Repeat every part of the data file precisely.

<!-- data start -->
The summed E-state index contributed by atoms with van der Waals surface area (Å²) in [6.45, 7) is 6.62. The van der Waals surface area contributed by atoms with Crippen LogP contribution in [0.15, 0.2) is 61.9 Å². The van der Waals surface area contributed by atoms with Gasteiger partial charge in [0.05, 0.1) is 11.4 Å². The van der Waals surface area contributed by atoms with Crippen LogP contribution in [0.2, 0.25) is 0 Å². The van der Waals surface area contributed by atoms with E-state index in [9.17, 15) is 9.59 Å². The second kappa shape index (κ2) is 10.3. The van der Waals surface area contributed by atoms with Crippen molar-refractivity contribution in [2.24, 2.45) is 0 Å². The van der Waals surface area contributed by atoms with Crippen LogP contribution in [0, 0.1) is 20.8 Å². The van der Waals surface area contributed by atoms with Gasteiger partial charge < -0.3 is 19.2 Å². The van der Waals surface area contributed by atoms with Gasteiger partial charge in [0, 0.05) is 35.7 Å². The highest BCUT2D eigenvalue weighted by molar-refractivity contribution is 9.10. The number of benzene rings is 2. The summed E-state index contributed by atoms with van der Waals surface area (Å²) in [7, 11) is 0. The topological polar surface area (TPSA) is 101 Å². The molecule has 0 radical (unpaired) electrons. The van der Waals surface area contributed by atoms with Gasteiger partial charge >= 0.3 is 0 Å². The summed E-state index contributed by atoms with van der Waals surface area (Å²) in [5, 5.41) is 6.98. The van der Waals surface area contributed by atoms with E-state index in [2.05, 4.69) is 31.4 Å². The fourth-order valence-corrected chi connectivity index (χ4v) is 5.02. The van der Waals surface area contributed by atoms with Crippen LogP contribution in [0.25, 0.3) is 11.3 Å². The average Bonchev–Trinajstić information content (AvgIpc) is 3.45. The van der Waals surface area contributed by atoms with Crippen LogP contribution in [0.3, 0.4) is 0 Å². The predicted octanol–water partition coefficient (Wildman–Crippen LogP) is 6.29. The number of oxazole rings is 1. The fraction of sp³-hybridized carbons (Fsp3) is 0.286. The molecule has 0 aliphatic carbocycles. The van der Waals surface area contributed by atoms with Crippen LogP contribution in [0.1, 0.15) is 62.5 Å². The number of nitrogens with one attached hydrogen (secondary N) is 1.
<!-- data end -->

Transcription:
The summed E-state index contributed by atoms with van der Waals surface area (Å²) in [6.45, 7) is 6.62. The van der Waals surface area contributed by atoms with Crippen LogP contribution in [0.15, 0.2) is 61.9 Å². The van der Waals surface area contributed by atoms with Gasteiger partial charge in [0.05, 0.1) is 11.4 Å². The van der Waals surface area contributed by atoms with Crippen LogP contribution in [0.2, 0.25) is 0 Å². The van der Waals surface area contributed by atoms with E-state index in [9.17, 15) is 9.59 Å². The second kappa shape index (κ2) is 10.3. The van der Waals surface area contributed by atoms with Crippen molar-refractivity contribution in [2.24, 2.45) is 0 Å². The van der Waals surface area contributed by atoms with Crippen LogP contribution in [0, 0.1) is 20.8 Å². The van der Waals surface area contributed by atoms with Gasteiger partial charge < -0.3 is 19.2 Å². The van der Waals surface area contributed by atoms with Gasteiger partial charge in [0, 0.05) is 35.7 Å². The highest BCUT2D eigenvalue weighted by molar-refractivity contribution is 9.10. The number of benzene rings is 2. The summed E-state index contributed by atoms with van der Waals surface area (Å²) in [7, 11) is 0. The topological polar surface area (TPSA) is 101 Å². The molecule has 0 radical (unpaired) electrons. The van der Waals surface area contributed by atoms with Gasteiger partial charge >= 0.3 is 0 Å². The summed E-state index contributed by atoms with van der Waals surface area (Å²) in [5, 5.41) is 6.98. The van der Waals surface area contributed by atoms with E-state index in [2.05, 4.69) is 31.4 Å². The fourth-order valence-corrected chi connectivity index (χ4v) is 5.02. The van der Waals surface area contributed by atoms with Crippen LogP contribution in [0.25, 0.3) is 11.3 Å². The average Bonchev–Trinajstić information content (AvgIpc) is 3.45. The van der Waals surface area contributed by atoms with Crippen LogP contribution in [0.3, 0.4) is 0 Å². The predicted octanol–water partition coefficient (Wildman–Crippen LogP) is 6.29. The number of oxazole rings is 1. The fraction of sp³-hybridized carbons (Fsp3) is 0.286. The molecule has 0 aliphatic carbocycles. The van der Waals surface area contributed by atoms with Crippen LogP contribution in [0.1, 0.15) is 62.5 Å². The number of nitrogens with one attached hydrogen (secondary N) is 1.